Sept. 16, 2016
IPS is proud to highlight the leaders, trailblazers and
committed students within our district. Taylor H. of Crispus Attucks Medical
Magnet High School is among our elite scholars!
The poised and confident high school junior keeps her
schedule stacked. Taylor is currently taking dual credit courses at IUPUI,
plays basketball and runs track. She also participates in several in-school and
community service projects.
We recently sat down with Taylor to talk about her life as
an IPS student, her family’s legacy at Attucks, her future plans and goals, and
being the only student representing IPS on the Indiana High School Athletic
Association’s (IHSAA) Student Advisory Committee.
Why did you choose to
attend Crispus Attucks Medical Magnet High School? Was it because of family
legacy or the Medical Magnet Program?
Taylor: My great-grandfather, several great uncles and aunts
and my brother attended Attucks. I started the program at Attucks when I was in
the 6th grade. I wanted to become a biomedical engineer, but over
the course of time I changed my mind. I’d like to become a sports broadcaster
or public speaker.
What are your long-term
goals? What do you see yourself doing after high school graduation?
Taylor: I want to go to college, of course. I don’t know
where yet though; I’m thinking Georgia Tech or Clark Atlanta University. If I
stay in state, I want to attend Indiana University or Ball State. I’d like to
study communications and broadcasting.
Can you speak to your
involvement in the IHSAA?
Taylor: I’m a member of the IHSAA Student Advisory
Committee. I am one of 18 students in the state of Indiana that represent over
160,000 student athletes. There are 18 students from three different regions
throughout the state. We attend principals’ meetings to inform schools about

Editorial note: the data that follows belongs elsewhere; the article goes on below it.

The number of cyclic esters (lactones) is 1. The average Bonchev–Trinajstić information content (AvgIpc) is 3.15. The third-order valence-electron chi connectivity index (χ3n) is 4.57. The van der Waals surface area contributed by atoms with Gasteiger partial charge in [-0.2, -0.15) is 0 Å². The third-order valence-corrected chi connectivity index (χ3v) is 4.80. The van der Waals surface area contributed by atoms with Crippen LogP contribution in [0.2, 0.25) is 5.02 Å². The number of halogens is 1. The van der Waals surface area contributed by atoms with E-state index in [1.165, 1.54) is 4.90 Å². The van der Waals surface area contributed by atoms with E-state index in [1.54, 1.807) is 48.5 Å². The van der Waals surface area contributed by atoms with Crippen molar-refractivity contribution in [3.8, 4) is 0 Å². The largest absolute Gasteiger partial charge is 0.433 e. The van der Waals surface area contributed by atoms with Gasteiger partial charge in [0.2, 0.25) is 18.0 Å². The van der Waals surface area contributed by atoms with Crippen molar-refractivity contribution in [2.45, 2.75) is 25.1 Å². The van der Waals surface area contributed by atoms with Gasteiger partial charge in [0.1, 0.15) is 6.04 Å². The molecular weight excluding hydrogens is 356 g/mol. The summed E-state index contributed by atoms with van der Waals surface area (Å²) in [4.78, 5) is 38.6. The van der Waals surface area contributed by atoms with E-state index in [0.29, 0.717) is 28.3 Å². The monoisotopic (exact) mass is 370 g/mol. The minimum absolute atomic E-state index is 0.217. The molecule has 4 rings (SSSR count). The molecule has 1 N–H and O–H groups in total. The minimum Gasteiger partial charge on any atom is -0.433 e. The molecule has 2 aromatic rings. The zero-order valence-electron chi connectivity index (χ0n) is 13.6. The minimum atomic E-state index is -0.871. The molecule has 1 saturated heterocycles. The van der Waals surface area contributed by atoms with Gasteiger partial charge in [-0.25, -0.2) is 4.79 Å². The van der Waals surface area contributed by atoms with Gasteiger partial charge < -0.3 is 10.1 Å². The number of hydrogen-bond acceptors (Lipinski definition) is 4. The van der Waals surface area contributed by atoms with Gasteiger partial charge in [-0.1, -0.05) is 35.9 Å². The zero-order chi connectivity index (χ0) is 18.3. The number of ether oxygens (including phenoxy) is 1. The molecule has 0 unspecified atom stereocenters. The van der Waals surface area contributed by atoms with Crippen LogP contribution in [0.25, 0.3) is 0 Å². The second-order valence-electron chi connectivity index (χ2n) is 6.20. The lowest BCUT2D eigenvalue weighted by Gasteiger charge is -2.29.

the organization. We work at state championship and sectional games and also do
a lot of community service work.
How does it feel to
be the only student representing IPS in this organization?
Taylor: It puts a lot of pressure on me. A lot of people
think of IPS and think negatively, so I have to represent IPS and my school
well. If I do anything less than great, then I fall into their stereotype. Many
people don’t know what my school or the district has to offer. If I tell
someone about Crispus Attucks and the medical program, they think it’s a
private or charter school. When I tell them, “No, it’s an inner city public
school,” they are surprised that there are prestigious schools and great
students in IPS.
Let’s change gears.
After watching the Crispus Attucks documentary “Attucks: The School That Opened
a City,” which debuted recently, how did it make you feel? Did it change your
view of your school?
Taylor: It made me very proud to be a student at Attucks and
it made me want to leave a bigger mark, make my own history there. There are so
many amazing people that were a product of this school; I want to be one of
How has the
documentary affected your peers?
Taylor: I think it affected them positively. I knew a lot of
the history [of Crispus Attucks High School] before the documentary because my
family went there. But many students didn’t know the history of the school — like
how long it’s been opened or about Oscar Robinson and the basketball program.
Back then, students were forced to come here, but knowing that we now have the
choice to come here makes us appreciate the school and its history.
What would you like
to see your generation do to continue a strong Crispus Attucks legacy?
Taylor: I would like to see more student involvement in
activities, clubs and sports. We have a football team now. It would be great to
see more student support and see them do more community service work.